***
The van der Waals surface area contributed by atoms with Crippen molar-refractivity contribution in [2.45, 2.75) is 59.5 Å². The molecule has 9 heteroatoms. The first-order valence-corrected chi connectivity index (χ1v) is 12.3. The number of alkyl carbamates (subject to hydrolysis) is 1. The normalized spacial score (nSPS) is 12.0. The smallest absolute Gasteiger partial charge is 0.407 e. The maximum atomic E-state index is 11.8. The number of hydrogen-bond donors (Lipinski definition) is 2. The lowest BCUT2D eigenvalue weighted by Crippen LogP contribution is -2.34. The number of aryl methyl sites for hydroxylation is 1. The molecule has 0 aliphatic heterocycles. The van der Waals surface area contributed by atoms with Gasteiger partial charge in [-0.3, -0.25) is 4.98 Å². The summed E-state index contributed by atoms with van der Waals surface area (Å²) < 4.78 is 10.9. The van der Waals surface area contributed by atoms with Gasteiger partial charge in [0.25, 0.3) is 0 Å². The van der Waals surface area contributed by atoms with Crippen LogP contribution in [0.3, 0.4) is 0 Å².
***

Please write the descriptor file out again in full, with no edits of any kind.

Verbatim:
The van der Waals surface area contributed by atoms with Crippen molar-refractivity contribution in [2.45, 2.75) is 59.5 Å². The molecule has 9 heteroatoms. The first-order valence-corrected chi connectivity index (χ1v) is 12.3. The number of alkyl carbamates (subject to hydrolysis) is 1. The normalized spacial score (nSPS) is 12.0. The smallest absolute Gasteiger partial charge is 0.407 e. The maximum atomic E-state index is 11.8. The number of hydrogen-bond donors (Lipinski definition) is 2. The lowest BCUT2D eigenvalue weighted by Crippen LogP contribution is -2.34. The number of aryl methyl sites for hydroxylation is 1. The molecule has 0 aliphatic heterocycles. The van der Waals surface area contributed by atoms with Gasteiger partial charge in [-0.3, -0.25) is 4.98 Å². The summed E-state index contributed by atoms with van der Waals surface area (Å²) < 4.78 is 10.9. The van der Waals surface area contributed by atoms with Gasteiger partial charge in [0.25, 0.3) is 0 Å². The van der Waals surface area contributed by atoms with Crippen LogP contribution in [0.3, 0.4) is 0 Å².